Album Reviews

The Drink – Company – Album Review

The Drink - Company

The Drink – Company – Album released 01/12/14 on Melodic – Written by Tim Moss

It’s a rare thing to find an unsigned band so complete that Rough Trade stock their first three EPs, but that’s just what happened this year for The Drink. Company is a collected version of these EPs. With that kind of initial hype, it’s understandable why so many of the reviews highlight their promise. Promising is an accurate way of describing this compilation.

Company’s discordant timbre and enjambment-heavy lyrics carry that immutable bohemian experimentation reminiscent of Sun Kil Moon’s lyrical compositions. Only a lot more upbeat and, on balance, a little less developed. The opener, Microsleep is emblematic of their bittersweet intentions. Danceable, quirky, exact yet fitting to the subject of isolation.

What is striking of a debut this early on in their career, is the way each track flows with vocalist Dearbhla Minogues pace. And this is done in such an uncontrived manner, it’s surprising she was the final inclusion in the bands foundation. They birthed themselves from the migration of Dearbhla Minogue to London from Dublin, and her subsequent meeting with guitarist Daniel Fordham and Bassist David Stewart, then in instrumental band Fighting Kites. That probably explains how well developed their compositions were. At The Weekend, which was earlier released as a single, denotes this. A seamless relationship between Minogue, Stewart and Fordham’s respective roles.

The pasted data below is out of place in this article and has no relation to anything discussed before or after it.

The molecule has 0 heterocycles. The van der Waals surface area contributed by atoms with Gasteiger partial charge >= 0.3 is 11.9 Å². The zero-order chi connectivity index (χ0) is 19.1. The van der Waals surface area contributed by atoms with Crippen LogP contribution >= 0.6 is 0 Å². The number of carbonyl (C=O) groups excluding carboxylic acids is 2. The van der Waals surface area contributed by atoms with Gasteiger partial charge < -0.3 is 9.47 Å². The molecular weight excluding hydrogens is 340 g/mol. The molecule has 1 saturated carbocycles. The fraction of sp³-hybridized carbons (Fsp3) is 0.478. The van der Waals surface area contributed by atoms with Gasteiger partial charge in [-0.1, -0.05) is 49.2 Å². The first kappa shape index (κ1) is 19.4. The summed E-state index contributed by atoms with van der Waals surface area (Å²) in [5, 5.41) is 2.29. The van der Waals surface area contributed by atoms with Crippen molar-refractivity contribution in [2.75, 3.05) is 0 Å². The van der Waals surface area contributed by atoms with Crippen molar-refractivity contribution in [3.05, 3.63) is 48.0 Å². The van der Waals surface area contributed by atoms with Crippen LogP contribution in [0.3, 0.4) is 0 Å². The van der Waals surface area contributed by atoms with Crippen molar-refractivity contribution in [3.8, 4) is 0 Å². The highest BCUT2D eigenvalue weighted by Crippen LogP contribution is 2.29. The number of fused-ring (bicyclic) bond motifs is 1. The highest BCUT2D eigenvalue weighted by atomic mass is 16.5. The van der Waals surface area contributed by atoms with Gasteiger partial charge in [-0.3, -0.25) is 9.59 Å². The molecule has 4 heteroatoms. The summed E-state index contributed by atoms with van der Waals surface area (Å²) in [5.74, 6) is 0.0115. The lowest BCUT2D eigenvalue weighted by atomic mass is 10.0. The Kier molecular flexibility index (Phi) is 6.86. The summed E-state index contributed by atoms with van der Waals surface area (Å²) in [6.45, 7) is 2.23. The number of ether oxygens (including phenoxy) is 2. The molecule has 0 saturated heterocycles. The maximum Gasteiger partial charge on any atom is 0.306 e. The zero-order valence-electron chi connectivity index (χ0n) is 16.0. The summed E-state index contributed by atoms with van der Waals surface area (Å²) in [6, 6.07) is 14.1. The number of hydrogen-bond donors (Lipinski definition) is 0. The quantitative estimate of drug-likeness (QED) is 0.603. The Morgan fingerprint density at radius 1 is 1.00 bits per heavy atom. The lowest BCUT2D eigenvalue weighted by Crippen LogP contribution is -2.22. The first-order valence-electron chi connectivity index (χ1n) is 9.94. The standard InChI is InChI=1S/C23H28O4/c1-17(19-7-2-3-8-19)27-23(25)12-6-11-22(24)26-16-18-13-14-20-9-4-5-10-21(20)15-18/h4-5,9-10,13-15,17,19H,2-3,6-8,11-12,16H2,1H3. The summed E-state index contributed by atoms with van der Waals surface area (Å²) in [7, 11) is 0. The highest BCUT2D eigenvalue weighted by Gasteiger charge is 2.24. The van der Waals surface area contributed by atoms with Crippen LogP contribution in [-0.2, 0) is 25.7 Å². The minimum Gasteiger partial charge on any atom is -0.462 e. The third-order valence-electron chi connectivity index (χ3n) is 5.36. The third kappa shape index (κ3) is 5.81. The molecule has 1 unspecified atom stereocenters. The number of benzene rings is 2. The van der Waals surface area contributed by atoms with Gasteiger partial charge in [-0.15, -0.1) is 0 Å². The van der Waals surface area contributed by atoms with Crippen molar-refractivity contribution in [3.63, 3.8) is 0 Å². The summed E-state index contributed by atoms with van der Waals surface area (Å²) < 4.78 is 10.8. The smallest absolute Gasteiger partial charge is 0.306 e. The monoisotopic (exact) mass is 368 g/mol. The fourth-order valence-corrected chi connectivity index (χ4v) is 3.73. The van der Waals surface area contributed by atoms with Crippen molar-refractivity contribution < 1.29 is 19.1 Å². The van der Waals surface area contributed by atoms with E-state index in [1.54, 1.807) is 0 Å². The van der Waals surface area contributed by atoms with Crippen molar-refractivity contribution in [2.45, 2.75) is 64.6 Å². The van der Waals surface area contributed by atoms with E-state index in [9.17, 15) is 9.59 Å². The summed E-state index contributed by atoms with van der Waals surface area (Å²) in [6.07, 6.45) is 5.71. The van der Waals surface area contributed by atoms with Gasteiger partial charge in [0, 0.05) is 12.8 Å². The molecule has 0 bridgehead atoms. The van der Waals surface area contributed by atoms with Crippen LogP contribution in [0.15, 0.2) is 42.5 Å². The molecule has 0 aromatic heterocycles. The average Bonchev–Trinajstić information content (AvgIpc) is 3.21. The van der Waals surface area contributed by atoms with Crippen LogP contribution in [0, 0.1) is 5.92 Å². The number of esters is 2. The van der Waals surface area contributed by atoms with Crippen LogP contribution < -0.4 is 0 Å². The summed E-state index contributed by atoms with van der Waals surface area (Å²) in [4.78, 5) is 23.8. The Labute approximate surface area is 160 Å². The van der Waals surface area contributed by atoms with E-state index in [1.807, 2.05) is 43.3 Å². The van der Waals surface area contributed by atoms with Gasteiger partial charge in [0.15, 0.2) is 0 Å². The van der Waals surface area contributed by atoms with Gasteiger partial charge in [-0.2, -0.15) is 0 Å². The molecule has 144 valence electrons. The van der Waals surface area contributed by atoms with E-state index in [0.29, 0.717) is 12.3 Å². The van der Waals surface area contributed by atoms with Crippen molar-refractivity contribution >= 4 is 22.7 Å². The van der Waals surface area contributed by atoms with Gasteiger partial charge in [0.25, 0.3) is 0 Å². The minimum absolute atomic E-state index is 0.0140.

At times, there’s an uneasiness to this balance. Where their pop sensibilities take over, in the second EP bloc (originally from the creatively titled Two) is where the band falls at its weakest.

With good instrumental bands, a whole album can merge together with a similarly structured theme. This doesn’t happen with Company for obvious reasons; it wasn’t developed as an album. You get the feeling that they could drastically improve when they find their feet in a solid project. If this is what they can do with four track blocks of EPs, then I look forward to their first album. It is nonetheless fantastic.

“I try to invoke feelings of familiarity and imagery in songs because that is what I love about hearing good lyrics. For them to invoke something that you recognise and makes you feel a certain way but you’re not quite sure why.” This liminal sensation is frequent throughout the album evoking bands like The Mouldy Peaches, Captain Beefheart.

But inspiration stems from, as Minogue says “People and places shape the sound – I get ideas from watching people do their thing and also looking at billboards thinking that everything is fucked,” this nihilism can be found in much of their music, which evokes a cynical analysis of the crazy world outside.

This progressive assertiveness is what shapes the foundations of their jangly sound and has done from the outset.

“I used to listen to Dan and Dave in Fighting Kites and when they disbanded I took them for my own,” Minogue continues “They have a way of making an odd song flow really well. It was great to realise that together we had a band sound without having to contrive it.”

The album Company is a collective examination of humanity and isolation. The title alone stems from this world view. “The way people operate in company – and in companies – is so interesting. Groups are formed by individuals but after that they take on a life of their own.”

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